Surprise! WalletHub Ranks Wyoming Second Highest Retirement State

One of the best kept secrets, Wyoming not often identified as one of the great place to retire, is listed as number two by WalletHub in it’s recently released 2016’s Best & Worst States to Retire. Wyoming is rated number one in the “Affordability”, 16th  for “Health Care” and “Quality of Life” 28.

With nearly a third of all non retirees having no retirement savings or pension because many simply cannot afford to contribute to any type of plan, the personal finance website WalletHub conducted an in-depth analysis that identifies 2016’s Best & Worst States to Retire.

To help retirees find a retirement-friendly home that won’t break the bank, WalletHub’s analysts compared the 50 states and the District of Columbia across 24 key metrics. The organization’s data set ranges from the adjusted cost of living to the number of various entertainment options per capita to public-hospital rankings.

Best States to Retire Worst States to Retire
1 Florida 42 Maryland
2 Wyoming 43 Alaska
3 South Dakota 44 New York
4 South Carolina 45 West Virginia
5 Colorado 46 New Jersey
6 Idaho 47 Vermont
7 Texas 48 Connecticut
8 Montana 49 Hawaii
9 Nevada 50 District of Columbia
10 Virginia 51 Rhode Island

Comparing the Best & Worst

  • The adjusted cost of living for retired persons is highest in Hawaii, which is two times greater than in Mississippi, the state with the lowest.
  • The annual cost of in-home services is highest in North Dakota, which is two times greater than in Louisiana, the state with the lowest.
  • The percentage of employed residents aged 65 and older is highest in Alaska, which is two times greater than in West Virginia, the state with the lowest.
  • The percentage of the population aged 65 and older is highest in Florida, which is two times greater than in Alaska, the state with the lowest.
  • The property-crime rate is highest in the District of Columbia, which is three times greater than in Vermont, the state with the lowest.
  • The number of museums per capita is highest in New York, which is seven times greater than in Utah, the state with the lowest.

Methodology

In order to identify the most retirement-friendly states, WalletHub’s analysts compared the 50 states and the District of Columbia across three key dimensions: 1) Affordability, 2) Quality of Life and 3) Health Care.

First, we compiled 24 relevant metrics, which are listed below with their corresponding weights. Each metric was given a value between 0 and 100, wherein 100 is the best value for that metric and 0 is the worst.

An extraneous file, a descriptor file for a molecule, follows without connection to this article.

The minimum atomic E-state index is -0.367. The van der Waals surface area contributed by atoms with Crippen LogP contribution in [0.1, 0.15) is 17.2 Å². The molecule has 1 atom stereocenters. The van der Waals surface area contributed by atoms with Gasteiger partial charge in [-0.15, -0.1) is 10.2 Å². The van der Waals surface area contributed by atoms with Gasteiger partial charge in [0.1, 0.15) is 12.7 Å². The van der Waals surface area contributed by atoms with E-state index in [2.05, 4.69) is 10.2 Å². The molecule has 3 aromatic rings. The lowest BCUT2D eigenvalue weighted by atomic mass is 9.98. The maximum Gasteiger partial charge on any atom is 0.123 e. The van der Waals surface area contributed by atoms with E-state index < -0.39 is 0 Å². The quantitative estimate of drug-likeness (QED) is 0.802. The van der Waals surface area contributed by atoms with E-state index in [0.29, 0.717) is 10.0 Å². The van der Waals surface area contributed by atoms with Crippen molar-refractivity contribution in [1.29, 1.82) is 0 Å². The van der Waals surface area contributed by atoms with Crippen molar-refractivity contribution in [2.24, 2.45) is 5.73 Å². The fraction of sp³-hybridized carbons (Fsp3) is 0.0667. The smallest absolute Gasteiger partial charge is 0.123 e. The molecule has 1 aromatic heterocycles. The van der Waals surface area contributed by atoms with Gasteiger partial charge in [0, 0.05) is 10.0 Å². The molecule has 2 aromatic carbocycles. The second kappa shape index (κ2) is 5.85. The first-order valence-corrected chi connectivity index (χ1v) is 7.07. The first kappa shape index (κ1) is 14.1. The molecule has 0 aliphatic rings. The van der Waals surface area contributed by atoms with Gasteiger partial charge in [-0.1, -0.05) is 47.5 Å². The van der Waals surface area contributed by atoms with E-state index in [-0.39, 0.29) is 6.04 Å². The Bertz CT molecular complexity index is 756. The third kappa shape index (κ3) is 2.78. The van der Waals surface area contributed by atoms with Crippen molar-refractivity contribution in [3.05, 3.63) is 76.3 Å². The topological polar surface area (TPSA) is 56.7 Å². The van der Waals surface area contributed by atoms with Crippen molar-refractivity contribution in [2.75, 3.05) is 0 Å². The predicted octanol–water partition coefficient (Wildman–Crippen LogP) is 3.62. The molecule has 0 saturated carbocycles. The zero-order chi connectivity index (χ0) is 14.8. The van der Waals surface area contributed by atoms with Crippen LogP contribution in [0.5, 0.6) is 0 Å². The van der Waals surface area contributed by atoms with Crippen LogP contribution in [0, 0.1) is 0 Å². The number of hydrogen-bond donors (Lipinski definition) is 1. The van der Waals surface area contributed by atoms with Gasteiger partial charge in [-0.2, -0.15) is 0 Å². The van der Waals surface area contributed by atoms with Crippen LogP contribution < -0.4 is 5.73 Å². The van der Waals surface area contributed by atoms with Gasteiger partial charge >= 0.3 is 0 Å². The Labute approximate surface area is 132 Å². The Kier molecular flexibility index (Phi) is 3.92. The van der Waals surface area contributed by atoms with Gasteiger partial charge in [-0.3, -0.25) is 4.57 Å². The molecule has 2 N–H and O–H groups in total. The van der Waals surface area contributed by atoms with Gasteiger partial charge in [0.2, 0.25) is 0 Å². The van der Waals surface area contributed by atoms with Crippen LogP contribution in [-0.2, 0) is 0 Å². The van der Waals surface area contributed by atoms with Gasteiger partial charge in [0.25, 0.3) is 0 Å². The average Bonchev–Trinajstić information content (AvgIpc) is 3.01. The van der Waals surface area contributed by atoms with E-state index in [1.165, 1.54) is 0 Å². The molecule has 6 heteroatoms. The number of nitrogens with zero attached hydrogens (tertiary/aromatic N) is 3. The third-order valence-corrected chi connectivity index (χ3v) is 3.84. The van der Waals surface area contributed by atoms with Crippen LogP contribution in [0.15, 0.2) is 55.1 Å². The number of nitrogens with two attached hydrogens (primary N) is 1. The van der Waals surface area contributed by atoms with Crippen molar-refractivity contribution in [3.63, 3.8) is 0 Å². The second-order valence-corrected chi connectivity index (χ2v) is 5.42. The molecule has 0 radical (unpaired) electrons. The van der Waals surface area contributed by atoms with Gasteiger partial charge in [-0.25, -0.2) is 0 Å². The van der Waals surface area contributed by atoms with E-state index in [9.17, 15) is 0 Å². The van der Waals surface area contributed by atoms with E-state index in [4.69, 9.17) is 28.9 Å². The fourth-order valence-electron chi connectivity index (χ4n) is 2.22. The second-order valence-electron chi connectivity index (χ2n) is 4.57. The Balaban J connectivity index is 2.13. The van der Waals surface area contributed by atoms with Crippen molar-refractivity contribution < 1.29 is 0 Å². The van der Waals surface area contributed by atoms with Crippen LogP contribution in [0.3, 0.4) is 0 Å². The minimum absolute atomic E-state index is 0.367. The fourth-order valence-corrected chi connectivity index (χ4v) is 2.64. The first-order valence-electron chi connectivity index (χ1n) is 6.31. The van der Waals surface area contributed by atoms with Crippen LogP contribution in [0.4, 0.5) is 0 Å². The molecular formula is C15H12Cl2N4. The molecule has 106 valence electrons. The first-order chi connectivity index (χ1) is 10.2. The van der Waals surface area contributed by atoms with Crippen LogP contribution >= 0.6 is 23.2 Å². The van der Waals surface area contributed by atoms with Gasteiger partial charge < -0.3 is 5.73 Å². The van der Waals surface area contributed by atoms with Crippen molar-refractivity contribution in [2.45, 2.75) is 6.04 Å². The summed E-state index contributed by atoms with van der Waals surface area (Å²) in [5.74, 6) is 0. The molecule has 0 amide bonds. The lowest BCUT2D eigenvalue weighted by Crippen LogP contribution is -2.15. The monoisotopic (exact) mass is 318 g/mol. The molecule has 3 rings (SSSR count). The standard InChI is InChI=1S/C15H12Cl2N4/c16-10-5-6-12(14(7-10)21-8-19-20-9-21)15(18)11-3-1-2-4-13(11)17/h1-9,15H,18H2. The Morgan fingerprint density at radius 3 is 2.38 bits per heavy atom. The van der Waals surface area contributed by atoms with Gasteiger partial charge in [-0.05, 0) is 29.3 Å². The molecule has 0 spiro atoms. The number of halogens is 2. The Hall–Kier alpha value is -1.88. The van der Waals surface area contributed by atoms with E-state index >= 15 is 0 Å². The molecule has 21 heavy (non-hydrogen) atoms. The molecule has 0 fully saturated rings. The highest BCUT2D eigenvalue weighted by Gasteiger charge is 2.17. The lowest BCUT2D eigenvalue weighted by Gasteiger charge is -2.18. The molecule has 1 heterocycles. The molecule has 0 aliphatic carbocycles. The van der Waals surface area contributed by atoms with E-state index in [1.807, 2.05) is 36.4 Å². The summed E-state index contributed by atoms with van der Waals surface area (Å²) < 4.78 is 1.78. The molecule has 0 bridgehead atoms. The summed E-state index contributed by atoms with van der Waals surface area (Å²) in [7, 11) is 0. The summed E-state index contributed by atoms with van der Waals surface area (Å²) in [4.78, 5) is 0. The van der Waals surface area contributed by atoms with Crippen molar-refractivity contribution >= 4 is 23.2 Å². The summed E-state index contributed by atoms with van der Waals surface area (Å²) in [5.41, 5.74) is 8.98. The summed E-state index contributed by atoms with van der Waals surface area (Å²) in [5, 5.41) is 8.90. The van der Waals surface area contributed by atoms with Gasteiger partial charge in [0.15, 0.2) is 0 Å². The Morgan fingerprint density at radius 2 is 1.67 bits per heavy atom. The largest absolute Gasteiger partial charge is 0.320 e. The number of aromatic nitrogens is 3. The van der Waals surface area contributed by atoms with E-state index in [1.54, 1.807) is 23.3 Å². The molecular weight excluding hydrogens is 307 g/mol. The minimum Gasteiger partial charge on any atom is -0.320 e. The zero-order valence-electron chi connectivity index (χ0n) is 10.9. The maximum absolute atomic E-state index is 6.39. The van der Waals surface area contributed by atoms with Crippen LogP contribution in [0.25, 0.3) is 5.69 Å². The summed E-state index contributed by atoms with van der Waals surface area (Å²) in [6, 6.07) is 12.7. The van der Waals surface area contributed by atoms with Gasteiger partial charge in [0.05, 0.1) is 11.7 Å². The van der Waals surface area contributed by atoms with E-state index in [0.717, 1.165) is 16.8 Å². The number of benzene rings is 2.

We then calculated the overall score for each state and finally ranked them using the weighted average across all metrics.

Affordability – Total Points: 40

  • Adjusted Cost of Living: Double Weight (~17.78 Points)
  • WalletHub “Taxpayer” Ranking: Full Weight (~8.89 Points)
  • Friendliness of Taxation on Pensions & Social Security Income: Full Weight (~8.89 Points)
  • Annual Cost of In-Home Services: Half Weight (~4.44 Points)

Quality of Life – Total Points: 30

  • Percentage of the Population Aged 65 & Older: Full Weight (~2.50 Points)
  • Elderly-Friendly Labor Market: Full Weight (~2.50 Points)
  • WalletHub “Mild Weather” Ranking: Double Weight (~5.00 Points)
  • Number of Museums per Capita (measured by the square root of the population): Full Weight (~2.50 Points)
  • Number of Theaters per Capita (measured by the square root of the population): Full Weight (~2.50 Points)
  • Number of Music Venues per Capita (measured by the square root of the population): Full Weight (~2.50 Points)
  • Number of Golf Courses Capita (measured by the square root of the population): Full Weight (~2.50 Points)
  • Availability of Adult Volunteer Activities: Full Weight (~2.50 Points)
  • Violent-Crime Rate: Full Weight (~2.50 Points)
  • Property-Crime Rate: Full Weight (~2.50 Points)
  • Air Quality: Half Weight (~1.25 Points)
  • Drinking-Water Quality (percentage of population potentially exposed to water exceeding a violation limit): Half Weight (~1.25 Points)

Health Care – Total Points: 30

  • Number of Family and General Physicians per 100,000 Residents: Full Weight (~4.00 Points)
  • Number of Dentists per 100,000 Residents: Full Weight (~4.00 Points)
  • Number of Nurses per 100,000 Residents: Full Weight (~4.00 Points)
  • Number of Health-Care Facilities per 100,000 Residents: Full Weight (~4.00 Points)
  • Public-Hospitals Ranking: Full Weight (~4.00 Points)
  • Emotional Health: Half Weight (~2.00 Points)
  • Life Expectancy: Full Weight (~4.00 Points)
  • Death Rate for People Aged 65 & Older: Full Weight (~4.00 Points)

Sources: Data used to create these rankings were collected from the U.S. Census Bureau, the Federal Bureau of Investigation, the Missouri Economic Research and Information Center, the U.S. Bureau of Labor Statistics, the Retirement Living Information Center, the Genworth Financial, the United Health Foundation, the County Health Rankings, Measure of America, the Centers for Disease Control and Prevention, the Centers for Medicare & Medicaid Services, Charity Navigator, Gallup Healthways, GolfLink.com and WalletHub research.

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